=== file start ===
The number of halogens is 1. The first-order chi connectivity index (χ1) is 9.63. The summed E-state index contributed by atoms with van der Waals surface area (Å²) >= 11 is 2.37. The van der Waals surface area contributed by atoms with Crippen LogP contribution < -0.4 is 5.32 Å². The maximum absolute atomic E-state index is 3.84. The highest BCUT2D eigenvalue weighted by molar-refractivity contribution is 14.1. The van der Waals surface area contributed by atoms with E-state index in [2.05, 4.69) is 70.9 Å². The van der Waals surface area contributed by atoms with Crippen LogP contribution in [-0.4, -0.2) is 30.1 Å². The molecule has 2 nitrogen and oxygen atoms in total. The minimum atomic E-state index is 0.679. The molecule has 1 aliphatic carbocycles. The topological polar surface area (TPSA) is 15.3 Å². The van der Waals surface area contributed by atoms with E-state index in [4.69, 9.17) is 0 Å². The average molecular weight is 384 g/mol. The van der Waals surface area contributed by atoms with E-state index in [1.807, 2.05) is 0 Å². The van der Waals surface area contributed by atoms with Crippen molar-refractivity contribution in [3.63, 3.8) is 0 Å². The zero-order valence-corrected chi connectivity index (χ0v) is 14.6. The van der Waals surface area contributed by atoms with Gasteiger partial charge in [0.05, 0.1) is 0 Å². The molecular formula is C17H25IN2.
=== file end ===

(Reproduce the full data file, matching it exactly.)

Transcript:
The number of halogens is 1. The first-order chi connectivity index (χ1) is 9.63. The summed E-state index contributed by atoms with van der Waals surface area (Å²) >= 11 is 2.37. The van der Waals surface area contributed by atoms with Crippen LogP contribution < -0.4 is 5.32 Å². The maximum absolute atomic E-state index is 3.84. The highest BCUT2D eigenvalue weighted by molar-refractivity contribution is 14.1. The van der Waals surface area contributed by atoms with E-state index in [2.05, 4.69) is 70.9 Å². The van der Waals surface area contributed by atoms with Crippen LogP contribution in [-0.4, -0.2) is 30.1 Å². The molecule has 2 nitrogen and oxygen atoms in total. The minimum atomic E-state index is 0.679. The molecule has 1 aliphatic carbocycles. The topological polar surface area (TPSA) is 15.3 Å². The van der Waals surface area contributed by atoms with E-state index in [4.69, 9.17) is 0 Å². The average molecular weight is 384 g/mol. The van der Waals surface area contributed by atoms with E-state index in [1.807, 2.05) is 0 Å². The van der Waals surface area contributed by atoms with Crippen molar-refractivity contribution in [3.63, 3.8) is 0 Å². The zero-order valence-corrected chi connectivity index (χ0v) is 14.6. The van der Waals surface area contributed by atoms with Gasteiger partial charge in [0.05, 0.1) is 0 Å². The molecular formula is C17H25IN2.